# Areas between intersecting chords

In the circle below let the two chords be called $C_1$ and $C_2$, and their intersection be some point that is not the center. The chord power theorem tell us that $a \cdot b = c \cdot d$. I am interested in knowing if there is some similar result for the area of the divided up parts of the circle as well. That is, is there some sort of meaningful relationship between the colored areas? For example, what is the ratio of the total red area to the total area of the circle? What is the ratio of the large red area to the small red area? What information is needed to calculate these/how could I calculate them if I had all the required information?

I have not done any geometry for many years, and I am unsure on how to approach these questions. I was trying to find the ratio between the two red areas, and my idea was to divide the red areas up so that each one consists of a segment and a triangle. Then the two triangles are similar to each other, but I was not sure how to find the area of the segmented areas that remain. ## 1 Answer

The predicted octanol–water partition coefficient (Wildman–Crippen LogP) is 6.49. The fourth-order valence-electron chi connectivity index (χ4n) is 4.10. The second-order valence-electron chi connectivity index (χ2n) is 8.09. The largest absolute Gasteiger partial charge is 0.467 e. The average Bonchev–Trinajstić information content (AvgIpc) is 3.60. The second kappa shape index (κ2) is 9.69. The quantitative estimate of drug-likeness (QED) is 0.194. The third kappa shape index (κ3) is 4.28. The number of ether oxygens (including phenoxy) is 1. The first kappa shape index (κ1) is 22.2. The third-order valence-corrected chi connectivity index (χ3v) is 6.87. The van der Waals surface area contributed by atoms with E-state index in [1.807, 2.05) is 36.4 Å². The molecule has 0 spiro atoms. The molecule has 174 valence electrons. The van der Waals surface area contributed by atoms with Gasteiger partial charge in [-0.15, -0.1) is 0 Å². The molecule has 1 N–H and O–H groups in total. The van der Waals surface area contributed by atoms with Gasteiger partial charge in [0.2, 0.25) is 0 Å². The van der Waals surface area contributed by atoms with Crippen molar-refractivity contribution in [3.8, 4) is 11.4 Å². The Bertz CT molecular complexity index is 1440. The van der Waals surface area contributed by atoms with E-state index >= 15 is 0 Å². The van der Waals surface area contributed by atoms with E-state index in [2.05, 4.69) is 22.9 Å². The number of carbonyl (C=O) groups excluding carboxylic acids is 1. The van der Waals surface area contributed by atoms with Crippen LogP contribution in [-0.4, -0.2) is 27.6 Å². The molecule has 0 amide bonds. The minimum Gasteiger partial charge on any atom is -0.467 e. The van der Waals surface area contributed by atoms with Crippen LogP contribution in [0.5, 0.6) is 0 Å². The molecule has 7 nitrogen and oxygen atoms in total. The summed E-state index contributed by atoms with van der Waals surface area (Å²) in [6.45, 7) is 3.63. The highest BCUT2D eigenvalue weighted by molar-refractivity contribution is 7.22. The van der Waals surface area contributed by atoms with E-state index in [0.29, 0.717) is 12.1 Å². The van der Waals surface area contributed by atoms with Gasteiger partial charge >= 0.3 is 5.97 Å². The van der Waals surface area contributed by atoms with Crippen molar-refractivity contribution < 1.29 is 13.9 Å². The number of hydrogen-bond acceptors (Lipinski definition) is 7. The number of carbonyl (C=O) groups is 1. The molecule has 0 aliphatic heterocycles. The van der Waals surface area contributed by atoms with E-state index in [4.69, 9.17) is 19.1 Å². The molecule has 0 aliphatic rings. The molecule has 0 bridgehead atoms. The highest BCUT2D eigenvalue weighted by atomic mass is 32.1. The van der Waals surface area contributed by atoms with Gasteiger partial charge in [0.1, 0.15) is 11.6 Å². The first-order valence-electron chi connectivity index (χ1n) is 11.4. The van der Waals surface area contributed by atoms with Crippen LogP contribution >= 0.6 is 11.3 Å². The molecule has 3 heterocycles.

The area of the upper red portion is

$$A_1=\frac{r^2}{2}\left(2\sin^{-1}\left(\frac{\sqrt{b^2+c^2-2bc\cos\phi}}{2r}\right) -\sin\left(2\sin^{-1}\left(\frac{\sqrt{b^2+c^2-2bc\cos\phi}}{2r}\right)\right)\right)+\frac{bc\sin\phi}{2}$$

This is due to the sum of the area of the triangle and segment bound by $b,c$ and the arc. The last term is the triangle and the first (larger) term is the segment based only on $r,b,c,\phi$ where $\phi$ is the angle between segments $b$ and $c$. Likewise, the are of the lower red portion is

$$A_2=\frac{r^2}{2}\left(2\sin^{-1}\left(\frac{\sqrt{a^2+d^2-2ad\cos\phi}}{2r}\right) -\sin\left(2\sin^{-1}\left(\frac{\sqrt{a^2+d^2-2ad\cos\phi}}{2r}\right)\right)\right)+\frac{ad\sin\phi}{2}$$

Same $\phi$ for both because of they are vertical angles. I'm sure that in conjunction with the identity $ab=cd$ that you started with, some kind of relationship between the two can be made.